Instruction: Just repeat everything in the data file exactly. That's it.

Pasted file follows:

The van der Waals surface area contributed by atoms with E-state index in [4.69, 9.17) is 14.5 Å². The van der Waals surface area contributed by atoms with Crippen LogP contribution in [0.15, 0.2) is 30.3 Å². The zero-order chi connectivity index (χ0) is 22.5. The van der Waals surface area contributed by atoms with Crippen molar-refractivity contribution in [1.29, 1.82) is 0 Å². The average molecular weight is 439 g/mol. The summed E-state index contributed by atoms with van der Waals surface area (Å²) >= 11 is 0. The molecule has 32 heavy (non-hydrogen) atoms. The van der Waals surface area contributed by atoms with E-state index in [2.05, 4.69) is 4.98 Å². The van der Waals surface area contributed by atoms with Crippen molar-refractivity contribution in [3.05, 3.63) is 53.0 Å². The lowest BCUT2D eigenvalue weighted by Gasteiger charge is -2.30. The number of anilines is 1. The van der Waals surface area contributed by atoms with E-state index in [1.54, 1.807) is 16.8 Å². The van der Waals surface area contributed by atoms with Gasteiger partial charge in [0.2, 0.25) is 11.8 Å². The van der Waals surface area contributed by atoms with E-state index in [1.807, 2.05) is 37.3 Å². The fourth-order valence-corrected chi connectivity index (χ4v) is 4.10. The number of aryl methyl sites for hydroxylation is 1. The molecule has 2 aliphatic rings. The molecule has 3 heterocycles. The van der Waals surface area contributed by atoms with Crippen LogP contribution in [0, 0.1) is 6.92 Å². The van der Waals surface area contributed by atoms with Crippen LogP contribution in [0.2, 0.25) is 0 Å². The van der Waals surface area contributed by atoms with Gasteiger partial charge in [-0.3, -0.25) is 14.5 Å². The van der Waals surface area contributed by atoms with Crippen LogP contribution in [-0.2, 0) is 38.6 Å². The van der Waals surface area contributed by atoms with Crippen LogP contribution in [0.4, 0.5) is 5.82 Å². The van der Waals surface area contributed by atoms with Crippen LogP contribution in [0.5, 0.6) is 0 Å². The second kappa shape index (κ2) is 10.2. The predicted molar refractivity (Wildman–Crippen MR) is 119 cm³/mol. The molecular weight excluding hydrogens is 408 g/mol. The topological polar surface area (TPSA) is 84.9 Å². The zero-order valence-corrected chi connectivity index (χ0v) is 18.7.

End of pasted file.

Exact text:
The van der Waals surface area contributed by atoms with E-state index in [4.69, 9.17) is 14.5 Å². The van der Waals surface area contributed by atoms with Crippen LogP contribution in [0.15, 0.2) is 30.3 Å². The zero-order chi connectivity index (χ0) is 22.5. The van der Waals surface area contributed by atoms with Crippen molar-refractivity contribution in [1.29, 1.82) is 0 Å². The average molecular weight is 439 g/mol. The summed E-state index contributed by atoms with van der Waals surface area (Å²) >= 11 is 0. The molecule has 32 heavy (non-hydrogen) atoms. The van der Waals surface area contributed by atoms with E-state index in [2.05, 4.69) is 4.98 Å². The van der Waals surface area contributed by atoms with Crippen molar-refractivity contribution in [3.05, 3.63) is 53.0 Å². The lowest BCUT2D eigenvalue weighted by Gasteiger charge is -2.30. The number of anilines is 1. The van der Waals surface area contributed by atoms with E-state index in [1.54, 1.807) is 16.8 Å². The van der Waals surface area contributed by atoms with Gasteiger partial charge in [0.2, 0.25) is 11.8 Å². The van der Waals surface area contributed by atoms with E-state index in [1.807, 2.05) is 37.3 Å². The fourth-order valence-corrected chi connectivity index (χ4v) is 4.10. The number of aryl methyl sites for hydroxylation is 1. The molecule has 2 aliphatic rings. The molecule has 3 heterocycles. The van der Waals surface area contributed by atoms with Crippen LogP contribution in [0, 0.1) is 6.92 Å². The van der Waals surface area contributed by atoms with Crippen LogP contribution in [0.2, 0.25) is 0 Å². The van der Waals surface area contributed by atoms with Gasteiger partial charge in [-0.3, -0.25) is 14.5 Å². The van der Waals surface area contributed by atoms with Crippen LogP contribution in [-0.2, 0) is 38.6 Å². The van der Waals surface area contributed by atoms with Crippen LogP contribution in [0.4, 0.5) is 5.82 Å². The van der Waals surface area contributed by atoms with Crippen LogP contribution in [0.5, 0.6) is 0 Å². The second kappa shape index (κ2) is 10.2. The predicted molar refractivity (Wildman–Crippen MR) is 119 cm³/mol. The molecular weight excluding hydrogens is 408 g/mol. The topological polar surface area (TPSA) is 84.9 Å². The zero-order valence-corrected chi connectivity index (χ0v) is 18.7.